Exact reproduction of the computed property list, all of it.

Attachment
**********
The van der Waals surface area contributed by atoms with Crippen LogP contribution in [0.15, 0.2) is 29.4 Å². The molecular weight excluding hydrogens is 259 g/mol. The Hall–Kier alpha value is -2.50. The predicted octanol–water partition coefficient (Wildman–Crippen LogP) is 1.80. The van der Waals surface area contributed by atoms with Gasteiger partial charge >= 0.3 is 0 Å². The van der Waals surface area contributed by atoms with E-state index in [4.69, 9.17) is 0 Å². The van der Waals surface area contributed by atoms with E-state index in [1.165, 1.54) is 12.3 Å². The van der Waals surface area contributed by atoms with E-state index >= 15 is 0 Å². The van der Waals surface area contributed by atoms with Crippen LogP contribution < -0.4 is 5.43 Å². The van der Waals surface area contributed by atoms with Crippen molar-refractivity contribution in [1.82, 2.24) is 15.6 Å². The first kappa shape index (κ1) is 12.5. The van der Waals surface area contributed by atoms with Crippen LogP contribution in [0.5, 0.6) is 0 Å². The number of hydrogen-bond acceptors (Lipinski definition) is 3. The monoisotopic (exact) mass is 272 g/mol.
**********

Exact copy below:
The van der Waals surface area contributed by atoms with Crippen LogP contribution in [0.15, 0.2) is 29.4 Å². The molecular weight excluding hydrogens is 259 g/mol. The Hall–Kier alpha value is -2.50. The predicted octanol–water partition coefficient (Wildman–Crippen LogP) is 1.80. The van der Waals surface area contributed by atoms with Gasteiger partial charge >= 0.3 is 0 Å². The van der Waals surface area contributed by atoms with E-state index in [4.69, 9.17) is 0 Å². The van der Waals surface area contributed by atoms with E-state index in [1.165, 1.54) is 12.3 Å². The van der Waals surface area contributed by atoms with E-state index >= 15 is 0 Å². The van der Waals surface area contributed by atoms with Crippen LogP contribution < -0.4 is 5.43 Å². The van der Waals surface area contributed by atoms with Crippen molar-refractivity contribution in [1.82, 2.24) is 15.6 Å². The first kappa shape index (κ1) is 12.5. The van der Waals surface area contributed by atoms with Crippen LogP contribution in [0.5, 0.6) is 0 Å². The number of hydrogen-bond acceptors (Lipinski definition) is 3. The monoisotopic (exact) mass is 272 g/mol.